The particular mechanism in AFFH is the federal imposition of subsidized housing on previously livable suburbs, to be occupied by residents imported from the inner cities and clutching Section 8 housing vouchers.
Except sometimes, it’s not really suburbs, unless one considers Dubuque, Iowa—on the west bank of the Mississippi—a suburb of Chicago, 200 miles away, with a lot of soybean and corn fields in between. Stanley Kurtz wrote about Dubuque’s victimization early this year:
Having previously accepted HUD [i.e. U.S. Department of Housing and Urban Development] funding through the Housing Choice Voucher (Section 8) program, as well as HUD’s Community Development Block Grant program, Dubuque was formally obligated to “affirmatively further fair housing” in whatever way HUD defined that obligation. Refusal to submit to HUD’s dictates would have led to the withdrawal of federal funding, a lawsuit for supposed discrimination, or both. The cowed elected officials of Dubuque accordingly signed a “voluntary” (in truth, forced) consent agreement that effectively ceded control of the city’s housing policy to HUD for at least five years.Kurtz, a fellow at the Ethics and Public Policy Center, is the go-to expert on AFFH, warning about its approach from several years before the administration issued its final rule on the matter.
Under HUD’s detailed oversight, Dubuque must now actively recruit Section 8 voucher holders from the Chicago area. In fact, as of January 2015, the percentage of African-American voucher users in Dubuque was larger than the percentage of African-Americans living in Chicago.
[How Obama Stole Dubuque, National Review Online, January 13, 2016]
The expectable consequences of AFFH were previewed in The Atlantic back in 2008. Paul Kersey referred to Hanna Rosin’s article [American Murder Mystery, July-August 2008], but he didn’t use its smoking-howitzer quote. This involves Richard Janikowski and Phyllis Betts, a married couple who are professors of criminology and sociology, respectively, at the University of Memphis [Tennessee]. Over time, Janikowski had put together a map of crime patterns in Memphis while Betts was plotting Section 8 housing units on another map of the city.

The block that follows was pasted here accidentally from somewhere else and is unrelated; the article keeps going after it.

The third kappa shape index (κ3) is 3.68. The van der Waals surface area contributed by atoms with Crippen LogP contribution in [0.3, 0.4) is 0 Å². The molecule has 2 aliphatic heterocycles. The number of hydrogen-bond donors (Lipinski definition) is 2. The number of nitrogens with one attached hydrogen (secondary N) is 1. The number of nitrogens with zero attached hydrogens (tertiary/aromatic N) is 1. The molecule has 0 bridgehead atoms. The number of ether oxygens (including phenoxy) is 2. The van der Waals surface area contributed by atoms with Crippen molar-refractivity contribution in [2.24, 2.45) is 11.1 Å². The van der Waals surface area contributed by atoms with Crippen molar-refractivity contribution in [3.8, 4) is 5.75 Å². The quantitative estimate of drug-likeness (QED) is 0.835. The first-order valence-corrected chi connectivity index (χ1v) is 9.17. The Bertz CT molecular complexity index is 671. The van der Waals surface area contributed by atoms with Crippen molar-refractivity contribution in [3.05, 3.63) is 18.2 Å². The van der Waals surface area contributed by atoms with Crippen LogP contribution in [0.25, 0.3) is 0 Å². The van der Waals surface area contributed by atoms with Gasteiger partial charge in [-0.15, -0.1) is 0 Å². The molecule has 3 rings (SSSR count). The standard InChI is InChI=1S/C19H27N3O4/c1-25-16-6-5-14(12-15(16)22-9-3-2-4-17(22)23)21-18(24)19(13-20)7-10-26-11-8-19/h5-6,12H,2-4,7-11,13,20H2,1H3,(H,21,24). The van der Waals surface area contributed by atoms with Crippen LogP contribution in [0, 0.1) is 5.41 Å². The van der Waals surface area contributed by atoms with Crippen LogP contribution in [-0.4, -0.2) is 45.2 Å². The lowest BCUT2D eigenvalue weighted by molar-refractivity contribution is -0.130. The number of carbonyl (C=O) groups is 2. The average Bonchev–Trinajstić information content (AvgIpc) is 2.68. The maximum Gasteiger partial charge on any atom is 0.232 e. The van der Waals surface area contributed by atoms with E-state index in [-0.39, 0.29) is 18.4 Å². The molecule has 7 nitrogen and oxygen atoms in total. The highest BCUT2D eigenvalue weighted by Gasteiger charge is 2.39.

Here then is the Atlantic article’s paragraph-for-the-ages (or, at least, for future archaeologists picking over the shards of American civilization):
Janikowski merged his computer map of crime patterns with Betts’s map of Section8 rentals. Where Janikowski saw a bunny rabbit, Betts saw a sideways horseshoe (“He has a better imagination,” she said). Otherwise, the match was near-perfect. On the merged map, dense violent-crime areas are shaded dark blue, and Section8 addresses are represented by little red dots. All of the dark-blue areas are covered in little red dots, like bursts of gunfire. The rest of the city has almost no dots.As so often, Thomas Sowell was ahead of the game, writing in 2005 about the impacts of Memphis-style policies on established residents of good neighborhoods:
Among the most unconscionable attempts to unsort people who have sorted themselves out by behavior are government programs to relocate people into neighborhoods where they could not afford to live without subsidies. Often the people in those neighborhoods have sacrificed for years in order to be able to live where they could raise their children in decent surroundings and not have to live in fear of hoodlums — only to have the government import the bad neighbors and hoodlums they have tried so hard to escape.That’s the kind of insight—and memorable expression of it—that we’ve learned to expect from “our greatest contemporary philosopher.”
Both kinds of people may be of the same race but that does not make the consequences any less painful or the resentments any less bitter. Blacks as well as whites have objected to having problem people thrust into their midst through housing subsidies or government housing projects being built in their neighborhoods.
Almost never do the social experimenters relocate dysfunctional and dangerous people into their own elite neighborhoods. They unsort other people’s neighborhoods and embitter other people’s lives.
[What Flight?, Real Clear Politics, November 24, 2005]